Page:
Costs can vary.
We provide one complete source for all of your signature analysis, document examining, forgery or handwriting issues. We specialize in forged, altered or counterfeit documents, checks, wills, deeds, legal contracts, court preparation consultation, on-site examination, laboratory examination and analysis, document photography, preparation of court exhibits, preparation of written reports, deposition and court testimony.
We compare papers, inks, printing, typewriting, computer-generated documents, facsimiles (faxes), photocopies, rubber stamps and stapler or hole punch holes. We examine and identify signatures, hand printing, handwriting, initials, and numbers. You can call me toll free and tell me all about your case and you will be charged no initial consulting fee. (A free consultation is quite rare in this industry).
Many of my cases are done by way of the fax machine. The originals are always best. Good clear photo copies are second best. I will be able to find out information from the originals that cannot be found with photocopies or faxes. If you feel your case will go to court, having the originals will provide the best case for winning in court. Please locate the original documents if available.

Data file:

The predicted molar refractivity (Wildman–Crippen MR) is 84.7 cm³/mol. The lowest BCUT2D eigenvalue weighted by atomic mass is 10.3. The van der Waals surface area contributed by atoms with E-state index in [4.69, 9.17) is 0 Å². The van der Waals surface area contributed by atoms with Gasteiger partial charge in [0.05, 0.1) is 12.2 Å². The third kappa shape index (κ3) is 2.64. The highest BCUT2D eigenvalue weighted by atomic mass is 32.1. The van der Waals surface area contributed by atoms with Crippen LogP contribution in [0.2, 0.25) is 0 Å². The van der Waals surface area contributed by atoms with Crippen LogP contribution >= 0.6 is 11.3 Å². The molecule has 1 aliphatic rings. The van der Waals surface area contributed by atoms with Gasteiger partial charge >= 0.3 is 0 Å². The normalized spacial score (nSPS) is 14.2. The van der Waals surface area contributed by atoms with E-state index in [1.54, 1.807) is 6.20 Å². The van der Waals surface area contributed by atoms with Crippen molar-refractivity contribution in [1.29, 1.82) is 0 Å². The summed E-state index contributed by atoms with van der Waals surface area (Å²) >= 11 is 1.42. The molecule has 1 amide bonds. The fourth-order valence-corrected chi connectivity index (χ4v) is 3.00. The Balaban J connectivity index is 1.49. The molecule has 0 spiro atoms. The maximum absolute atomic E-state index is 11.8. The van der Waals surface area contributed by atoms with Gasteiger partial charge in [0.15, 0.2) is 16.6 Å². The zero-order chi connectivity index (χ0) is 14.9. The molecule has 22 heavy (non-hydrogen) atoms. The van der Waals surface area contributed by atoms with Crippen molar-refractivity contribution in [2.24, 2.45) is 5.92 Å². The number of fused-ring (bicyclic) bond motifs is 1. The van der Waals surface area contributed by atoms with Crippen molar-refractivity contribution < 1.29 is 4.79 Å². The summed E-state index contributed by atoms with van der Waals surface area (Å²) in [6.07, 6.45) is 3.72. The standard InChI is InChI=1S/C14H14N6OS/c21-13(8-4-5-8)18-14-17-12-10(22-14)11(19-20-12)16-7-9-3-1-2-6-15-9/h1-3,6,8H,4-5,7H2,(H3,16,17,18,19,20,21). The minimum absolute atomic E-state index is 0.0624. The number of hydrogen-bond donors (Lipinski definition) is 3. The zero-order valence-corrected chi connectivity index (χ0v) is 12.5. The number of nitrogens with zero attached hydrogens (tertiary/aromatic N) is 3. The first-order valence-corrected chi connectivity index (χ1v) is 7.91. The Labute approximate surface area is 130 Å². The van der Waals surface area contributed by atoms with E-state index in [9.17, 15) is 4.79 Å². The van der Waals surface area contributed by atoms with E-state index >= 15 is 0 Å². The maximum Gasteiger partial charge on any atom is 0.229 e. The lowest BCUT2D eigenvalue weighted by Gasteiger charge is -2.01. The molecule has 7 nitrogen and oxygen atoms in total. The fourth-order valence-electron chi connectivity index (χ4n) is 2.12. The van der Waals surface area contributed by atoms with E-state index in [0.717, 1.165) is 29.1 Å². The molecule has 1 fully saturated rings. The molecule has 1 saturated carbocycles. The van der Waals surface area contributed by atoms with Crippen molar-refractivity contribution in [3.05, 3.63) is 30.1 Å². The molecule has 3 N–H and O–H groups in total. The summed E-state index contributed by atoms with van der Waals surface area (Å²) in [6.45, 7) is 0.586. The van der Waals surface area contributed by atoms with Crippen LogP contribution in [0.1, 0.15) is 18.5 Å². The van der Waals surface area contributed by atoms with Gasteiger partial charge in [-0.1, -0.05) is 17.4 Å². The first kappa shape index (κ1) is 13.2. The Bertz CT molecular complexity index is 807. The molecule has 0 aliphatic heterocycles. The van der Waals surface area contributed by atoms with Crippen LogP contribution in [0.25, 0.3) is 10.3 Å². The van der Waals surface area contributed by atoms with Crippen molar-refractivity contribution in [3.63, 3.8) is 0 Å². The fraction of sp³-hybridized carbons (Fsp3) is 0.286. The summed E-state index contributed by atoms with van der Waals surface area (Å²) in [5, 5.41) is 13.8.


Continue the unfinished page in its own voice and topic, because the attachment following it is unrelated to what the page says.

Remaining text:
Not a problem we get many such requests. After careful examination I will know if the writings were done by the same person or a different person.
There is a big difference. Graphology studies psychological profiles by way of personality traits and document examination does not have anything to do with personality traits. Perhaps you could think of it as horse racing and car racing. They both share competition but are totally different. Graphologists and document examiners are two totally different fields of study.